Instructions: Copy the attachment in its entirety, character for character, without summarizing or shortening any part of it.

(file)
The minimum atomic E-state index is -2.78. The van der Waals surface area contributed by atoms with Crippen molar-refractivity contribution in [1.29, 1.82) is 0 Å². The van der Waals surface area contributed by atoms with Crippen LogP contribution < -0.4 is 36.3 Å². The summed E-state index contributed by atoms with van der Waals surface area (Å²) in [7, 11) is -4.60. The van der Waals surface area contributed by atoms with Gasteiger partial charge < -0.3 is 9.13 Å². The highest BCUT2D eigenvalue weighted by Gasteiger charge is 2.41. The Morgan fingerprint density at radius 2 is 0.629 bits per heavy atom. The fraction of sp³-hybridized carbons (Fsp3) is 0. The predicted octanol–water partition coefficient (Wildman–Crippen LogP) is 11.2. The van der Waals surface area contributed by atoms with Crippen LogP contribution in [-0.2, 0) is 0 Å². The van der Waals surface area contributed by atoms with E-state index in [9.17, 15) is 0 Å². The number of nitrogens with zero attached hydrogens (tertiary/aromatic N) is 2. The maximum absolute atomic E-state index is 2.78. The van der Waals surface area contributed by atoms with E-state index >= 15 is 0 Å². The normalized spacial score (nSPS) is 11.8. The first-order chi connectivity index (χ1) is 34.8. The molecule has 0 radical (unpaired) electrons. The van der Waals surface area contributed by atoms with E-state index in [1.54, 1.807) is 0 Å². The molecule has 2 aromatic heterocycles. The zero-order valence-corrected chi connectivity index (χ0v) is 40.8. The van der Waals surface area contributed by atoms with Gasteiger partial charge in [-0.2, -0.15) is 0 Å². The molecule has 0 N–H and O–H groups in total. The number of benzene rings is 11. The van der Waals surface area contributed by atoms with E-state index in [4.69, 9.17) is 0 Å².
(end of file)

The minimum atomic E-state index is -2.78. The van der Waals surface area contributed by atoms with Crippen molar-refractivity contribution in [1.29, 1.82) is 0 Å². The van der Waals surface area contributed by atoms with Crippen LogP contribution < -0.4 is 36.3 Å². The summed E-state index contributed by atoms with van der Waals surface area (Å²) in [7, 11) is -4.60. The van der Waals surface area contributed by atoms with Gasteiger partial charge < -0.3 is 9.13 Å². The highest BCUT2D eigenvalue weighted by Gasteiger charge is 2.41. The Morgan fingerprint density at radius 2 is 0.629 bits per heavy atom. The fraction of sp³-hybridized carbons (Fsp3) is 0. The predicted octanol–water partition coefficient (Wildman–Crippen LogP) is 11.2. The van der Waals surface area contributed by atoms with Crippen LogP contribution in [-0.2, 0) is 0 Å². The van der Waals surface area contributed by atoms with E-state index in [9.17, 15) is 0 Å². The number of nitrogens with zero attached hydrogens (tertiary/aromatic N) is 2. The maximum absolute atomic E-state index is 2.78. The van der Waals surface area contributed by atoms with E-state index >= 15 is 0 Å². The normalized spacial score (nSPS) is 11.8. The first-order chi connectivity index (χ1) is 34.8. The molecule has 0 radical (unpaired) electrons. The van der Waals surface area contributed by atoms with E-state index in [1.54, 1.807) is 0 Å². The molecule has 2 aromatic heterocycles. The zero-order valence-corrected chi connectivity index (χ0v) is 40.8. The van der Waals surface area contributed by atoms with Gasteiger partial charge in [-0.2, -0.15) is 0 Å². The molecule has 0 N–H and O–H groups in total. The number of benzene rings is 11. The van der Waals surface area contributed by atoms with E-state index in [4.69, 9.17) is 0 Å².